Black excellence through art


Kyla McLemore

Paint and Sip, an event held Feb. 8 by BSA.

By Kyla McLemore

Members of Lane’s Black Student Association (BSA) Club explained how they’ve created a welcoming, safe space for all to come enjoy throughout the school year. This month especially, they have lined up a whole month of events for students to come participate in, including a sip and paint night after school Feb. 8. 

“We decided that it’d be a good way to connect,” said Melat Gebrayus, an executive member of BSA. “I feel like art is very therapeutic and with this community that we have here, it’s a way to connect beyond words.”

Members and non-members were able to come together in the school environment and create beautiful paintings of their club’s own symbol that can be seen on their apparel and other things associated with the club. 

 “We actually did this last year, but it was more self-directed, so now we have a professional to help us,” said Kameron Robinson, another executive BSA member.

Jessica Patterson, a self-taught artist who shows the versatility of Black and brown women through her work, guided students through their paintings for the sip and paint, making sure to emphasize the beauty that Black people possess in our society. 

This month’s events are centered around teaching and learning about Black culture and the experiences that all the different kinds of Black people have.

Chicago artist Jessica Patterson guides students through their paintings for the sip and paint event Feb. 8. (Kyla McLemore)

“I always try to bring in a different perspective,” Gebrayus said. “Both of my parents are from Africa. They’re both immigrants. I always wanted to bring in more of the African cultural perspective or, personally, I’m Ethiopian, so an Ethiopian perspective. Because when you think of Black I don’t want people to think of just like this and that, there’s also this one that maybe you haven’t heard of, so I want to kind of bring that voice in.”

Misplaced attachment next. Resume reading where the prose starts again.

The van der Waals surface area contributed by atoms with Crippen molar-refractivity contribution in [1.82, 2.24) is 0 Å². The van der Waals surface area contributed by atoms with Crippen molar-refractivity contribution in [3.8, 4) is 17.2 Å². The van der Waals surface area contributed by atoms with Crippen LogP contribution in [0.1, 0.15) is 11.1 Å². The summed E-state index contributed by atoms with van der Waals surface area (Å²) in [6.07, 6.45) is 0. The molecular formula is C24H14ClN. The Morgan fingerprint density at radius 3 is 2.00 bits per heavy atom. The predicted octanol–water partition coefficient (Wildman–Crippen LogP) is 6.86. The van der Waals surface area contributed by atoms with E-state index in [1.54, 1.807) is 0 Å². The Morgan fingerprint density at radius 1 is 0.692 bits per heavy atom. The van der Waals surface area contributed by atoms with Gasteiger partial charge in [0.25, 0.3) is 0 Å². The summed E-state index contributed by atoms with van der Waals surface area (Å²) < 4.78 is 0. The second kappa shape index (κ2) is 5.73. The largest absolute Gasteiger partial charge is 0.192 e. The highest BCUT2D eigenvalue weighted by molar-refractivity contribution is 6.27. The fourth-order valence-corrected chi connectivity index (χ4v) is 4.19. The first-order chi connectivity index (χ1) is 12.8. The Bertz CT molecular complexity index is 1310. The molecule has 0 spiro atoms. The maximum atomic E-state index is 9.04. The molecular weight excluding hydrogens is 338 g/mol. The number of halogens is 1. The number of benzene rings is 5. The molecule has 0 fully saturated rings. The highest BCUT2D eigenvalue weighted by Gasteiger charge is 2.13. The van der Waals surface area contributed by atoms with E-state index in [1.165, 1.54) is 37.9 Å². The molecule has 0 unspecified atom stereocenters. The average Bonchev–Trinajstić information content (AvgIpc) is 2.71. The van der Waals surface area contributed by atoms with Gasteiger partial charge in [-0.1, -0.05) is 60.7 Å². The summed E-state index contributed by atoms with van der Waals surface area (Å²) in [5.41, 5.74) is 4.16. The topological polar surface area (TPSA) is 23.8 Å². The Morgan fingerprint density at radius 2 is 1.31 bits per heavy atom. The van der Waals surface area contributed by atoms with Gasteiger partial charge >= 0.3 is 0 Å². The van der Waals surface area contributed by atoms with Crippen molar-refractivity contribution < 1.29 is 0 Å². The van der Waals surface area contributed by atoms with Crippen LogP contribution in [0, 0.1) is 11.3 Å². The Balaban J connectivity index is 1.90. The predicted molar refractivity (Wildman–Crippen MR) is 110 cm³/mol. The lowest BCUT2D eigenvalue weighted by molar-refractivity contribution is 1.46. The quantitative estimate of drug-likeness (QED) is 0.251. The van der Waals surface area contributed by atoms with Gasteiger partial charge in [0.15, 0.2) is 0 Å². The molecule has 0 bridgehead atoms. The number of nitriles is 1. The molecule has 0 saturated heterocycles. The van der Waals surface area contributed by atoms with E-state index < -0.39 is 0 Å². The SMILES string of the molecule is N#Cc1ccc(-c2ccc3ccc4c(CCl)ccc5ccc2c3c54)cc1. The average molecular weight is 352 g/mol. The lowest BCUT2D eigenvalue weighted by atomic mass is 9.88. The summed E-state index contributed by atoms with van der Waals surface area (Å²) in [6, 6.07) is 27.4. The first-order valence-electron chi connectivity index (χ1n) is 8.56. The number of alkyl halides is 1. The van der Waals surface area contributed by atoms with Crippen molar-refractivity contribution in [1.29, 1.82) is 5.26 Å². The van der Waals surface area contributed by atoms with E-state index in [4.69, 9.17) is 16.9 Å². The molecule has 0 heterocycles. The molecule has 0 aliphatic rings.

Robinson also noted that by coming together in a safe space to learn and celebrate our different cultural aspects, it builds a stronger sense of unity and allows us to “all bond as one.” 

While everyone is able to join the Black History Month festivities, the club is using this month as a tool to support the Black community of Lane Tech. It’s easy for minorities to get overlooked in a place with so many people, so BSA wants to give Black students the opportunity to reclaim their voices and identities.

Chicago artist Jessica Patterson. (Kyla McLemore)

“I feel like there are times where art was the only way to express black identity and other things that are associated with being Black or being African instead of speaking about it. Because there were times we couldn’t speak up about it and I feel like art was the way to express yourself,” Gebrayus said. 

Although Lane’s Black student population was only 6.8% in 2022, Gebrayus said this event displayed the strength in numbers that they hold within the community, despite its smaller size. 

“We’re here, and even though we’re a small amount, we’re still very vibrant,” Gebrayus said.

Robinson made it a point that BSA is more than happy to include Lane Tech students of any background to come enjoy their month of festivities, and feels as though it creates a stronger sense of unity throughout the school environment. Through the struggles that Black people fight through on a day to day basis, they have orchestrated powerful events that represent and teach people of the best aspects of Black culture. 

“Art is one way we cope. African Americans cope with any troubles that they’re going through or just to express themselves when maybe they feel like they haven’t been expressed, and art is just another way to do that,” Robinson said.